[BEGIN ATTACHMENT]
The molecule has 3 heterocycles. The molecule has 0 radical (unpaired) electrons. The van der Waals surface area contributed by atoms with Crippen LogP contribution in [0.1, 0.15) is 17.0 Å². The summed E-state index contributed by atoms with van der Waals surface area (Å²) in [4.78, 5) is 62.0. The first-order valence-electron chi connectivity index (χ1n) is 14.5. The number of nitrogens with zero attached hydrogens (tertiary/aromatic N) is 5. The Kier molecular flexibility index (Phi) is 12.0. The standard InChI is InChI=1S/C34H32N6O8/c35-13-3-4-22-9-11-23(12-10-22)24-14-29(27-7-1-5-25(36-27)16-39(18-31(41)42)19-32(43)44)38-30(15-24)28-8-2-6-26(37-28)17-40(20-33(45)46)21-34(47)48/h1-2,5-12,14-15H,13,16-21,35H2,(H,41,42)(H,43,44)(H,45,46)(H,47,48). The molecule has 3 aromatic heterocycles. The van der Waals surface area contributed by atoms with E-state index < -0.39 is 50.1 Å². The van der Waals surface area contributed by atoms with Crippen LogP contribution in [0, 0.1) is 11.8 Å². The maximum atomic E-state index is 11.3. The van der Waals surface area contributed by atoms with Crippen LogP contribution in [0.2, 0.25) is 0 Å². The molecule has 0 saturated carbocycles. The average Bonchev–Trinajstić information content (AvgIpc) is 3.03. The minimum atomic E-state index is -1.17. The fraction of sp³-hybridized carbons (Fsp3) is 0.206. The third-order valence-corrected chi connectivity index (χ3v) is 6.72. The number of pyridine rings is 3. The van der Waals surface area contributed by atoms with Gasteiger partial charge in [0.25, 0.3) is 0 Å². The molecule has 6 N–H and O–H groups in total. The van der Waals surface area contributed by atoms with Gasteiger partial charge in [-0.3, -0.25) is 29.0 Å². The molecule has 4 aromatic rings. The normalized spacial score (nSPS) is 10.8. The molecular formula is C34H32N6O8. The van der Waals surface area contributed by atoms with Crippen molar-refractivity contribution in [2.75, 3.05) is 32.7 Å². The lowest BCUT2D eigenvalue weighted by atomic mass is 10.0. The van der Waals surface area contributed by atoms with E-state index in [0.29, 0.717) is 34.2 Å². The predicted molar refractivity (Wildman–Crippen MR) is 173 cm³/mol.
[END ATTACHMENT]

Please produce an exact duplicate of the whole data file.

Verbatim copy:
The molecule has 3 heterocycles. The molecule has 0 radical (unpaired) electrons. The van der Waals surface area contributed by atoms with Crippen LogP contribution in [0.1, 0.15) is 17.0 Å². The summed E-state index contributed by atoms with van der Waals surface area (Å²) in [4.78, 5) is 62.0. The first-order valence-electron chi connectivity index (χ1n) is 14.5. The number of nitrogens with zero attached hydrogens (tertiary/aromatic N) is 5. The Kier molecular flexibility index (Phi) is 12.0. The standard InChI is InChI=1S/C34H32N6O8/c35-13-3-4-22-9-11-23(12-10-22)24-14-29(27-7-1-5-25(36-27)16-39(18-31(41)42)19-32(43)44)38-30(15-24)28-8-2-6-26(37-28)17-40(20-33(45)46)21-34(47)48/h1-2,5-12,14-15H,13,16-21,35H2,(H,41,42)(H,43,44)(H,45,46)(H,47,48). The molecule has 3 aromatic heterocycles. The van der Waals surface area contributed by atoms with E-state index < -0.39 is 50.1 Å². The van der Waals surface area contributed by atoms with Crippen LogP contribution in [0, 0.1) is 11.8 Å². The maximum atomic E-state index is 11.3. The van der Waals surface area contributed by atoms with Crippen LogP contribution in [0.2, 0.25) is 0 Å². The molecule has 0 saturated carbocycles. The average Bonchev–Trinajstić information content (AvgIpc) is 3.03. The minimum atomic E-state index is -1.17. The fraction of sp³-hybridized carbons (Fsp3) is 0.206. The third-order valence-corrected chi connectivity index (χ3v) is 6.72. The number of pyridine rings is 3. The van der Waals surface area contributed by atoms with Gasteiger partial charge in [0.25, 0.3) is 0 Å². The molecule has 6 N–H and O–H groups in total. The van der Waals surface area contributed by atoms with Gasteiger partial charge in [-0.3, -0.25) is 29.0 Å². The molecule has 4 aromatic rings. The normalized spacial score (nSPS) is 10.8. The molecular formula is C34H32N6O8. The van der Waals surface area contributed by atoms with Crippen molar-refractivity contribution in [2.75, 3.05) is 32.7 Å². The lowest BCUT2D eigenvalue weighted by atomic mass is 10.0. The van der Waals surface area contributed by atoms with E-state index in [0.29, 0.717) is 34.2 Å². The predicted molar refractivity (Wildman–Crippen MR) is 173 cm³/mol.